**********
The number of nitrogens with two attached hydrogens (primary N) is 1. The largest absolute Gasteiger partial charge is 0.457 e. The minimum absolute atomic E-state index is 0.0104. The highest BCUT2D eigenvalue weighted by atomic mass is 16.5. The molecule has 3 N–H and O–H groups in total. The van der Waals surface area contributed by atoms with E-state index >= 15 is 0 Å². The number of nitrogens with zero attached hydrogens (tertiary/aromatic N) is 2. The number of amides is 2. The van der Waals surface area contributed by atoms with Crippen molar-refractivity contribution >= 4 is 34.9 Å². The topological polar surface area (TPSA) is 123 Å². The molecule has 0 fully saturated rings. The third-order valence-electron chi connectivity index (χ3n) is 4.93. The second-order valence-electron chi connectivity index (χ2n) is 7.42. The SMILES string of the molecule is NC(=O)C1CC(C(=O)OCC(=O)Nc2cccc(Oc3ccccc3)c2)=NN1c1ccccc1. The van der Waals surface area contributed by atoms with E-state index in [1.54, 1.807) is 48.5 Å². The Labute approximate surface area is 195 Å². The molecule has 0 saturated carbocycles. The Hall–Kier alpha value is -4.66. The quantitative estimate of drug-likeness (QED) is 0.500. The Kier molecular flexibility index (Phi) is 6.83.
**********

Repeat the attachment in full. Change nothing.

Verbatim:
The number of nitrogens with two attached hydrogens (primary N) is 1. The largest absolute Gasteiger partial charge is 0.457 e. The minimum absolute atomic E-state index is 0.0104. The highest BCUT2D eigenvalue weighted by atomic mass is 16.5. The molecule has 3 N–H and O–H groups in total. The van der Waals surface area contributed by atoms with E-state index >= 15 is 0 Å². The number of nitrogens with zero attached hydrogens (tertiary/aromatic N) is 2. The number of amides is 2. The van der Waals surface area contributed by atoms with Crippen molar-refractivity contribution >= 4 is 34.9 Å². The topological polar surface area (TPSA) is 123 Å². The molecule has 0 fully saturated rings. The third-order valence-electron chi connectivity index (χ3n) is 4.93. The second-order valence-electron chi connectivity index (χ2n) is 7.42. The SMILES string of the molecule is NC(=O)C1CC(C(=O)OCC(=O)Nc2cccc(Oc3ccccc3)c2)=NN1c1ccccc1. The van der Waals surface area contributed by atoms with E-state index in [1.54, 1.807) is 48.5 Å². The Labute approximate surface area is 195 Å². The molecule has 0 saturated carbocycles. The Hall–Kier alpha value is -4.66. The quantitative estimate of drug-likeness (QED) is 0.500. The Kier molecular flexibility index (Phi) is 6.83.